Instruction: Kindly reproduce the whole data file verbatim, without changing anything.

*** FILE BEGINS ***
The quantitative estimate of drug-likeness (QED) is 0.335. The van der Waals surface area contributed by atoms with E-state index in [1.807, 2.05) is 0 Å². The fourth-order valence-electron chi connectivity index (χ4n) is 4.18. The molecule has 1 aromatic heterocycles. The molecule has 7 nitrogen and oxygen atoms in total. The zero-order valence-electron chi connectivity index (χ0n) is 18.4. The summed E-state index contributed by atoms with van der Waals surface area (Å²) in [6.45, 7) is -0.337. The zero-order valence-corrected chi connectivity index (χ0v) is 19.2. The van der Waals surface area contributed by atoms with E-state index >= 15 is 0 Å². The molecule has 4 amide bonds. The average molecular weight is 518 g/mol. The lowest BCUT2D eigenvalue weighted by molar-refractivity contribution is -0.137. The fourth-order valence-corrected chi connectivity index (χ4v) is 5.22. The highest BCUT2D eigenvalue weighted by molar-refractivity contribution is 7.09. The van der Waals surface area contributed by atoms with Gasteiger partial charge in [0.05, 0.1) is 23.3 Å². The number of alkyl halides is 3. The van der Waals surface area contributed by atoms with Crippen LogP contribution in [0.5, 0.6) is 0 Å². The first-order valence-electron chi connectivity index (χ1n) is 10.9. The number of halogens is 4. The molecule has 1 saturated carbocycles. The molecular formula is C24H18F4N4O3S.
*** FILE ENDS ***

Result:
The quantitative estimate of drug-likeness (QED) is 0.335. The van der Waals surface area contributed by atoms with E-state index in [1.807, 2.05) is 0 Å². The fourth-order valence-electron chi connectivity index (χ4n) is 4.18. The molecule has 1 aromatic heterocycles. The molecule has 7 nitrogen and oxygen atoms in total. The zero-order valence-electron chi connectivity index (χ0n) is 18.4. The summed E-state index contributed by atoms with van der Waals surface area (Å²) in [6.45, 7) is -0.337. The zero-order valence-corrected chi connectivity index (χ0v) is 19.2. The van der Waals surface area contributed by atoms with E-state index >= 15 is 0 Å². The molecule has 4 amide bonds. The average molecular weight is 518 g/mol. The lowest BCUT2D eigenvalue weighted by molar-refractivity contribution is -0.137. The fourth-order valence-corrected chi connectivity index (χ4v) is 5.22. The highest BCUT2D eigenvalue weighted by molar-refractivity contribution is 7.09. The van der Waals surface area contributed by atoms with Gasteiger partial charge in [0.05, 0.1) is 23.3 Å². The number of alkyl halides is 3. The van der Waals surface area contributed by atoms with Crippen LogP contribution in [0.5, 0.6) is 0 Å². The first-order valence-electron chi connectivity index (χ1n) is 10.9. The number of halogens is 4. The molecule has 1 saturated carbocycles. The molecular formula is C24H18F4N4O3S.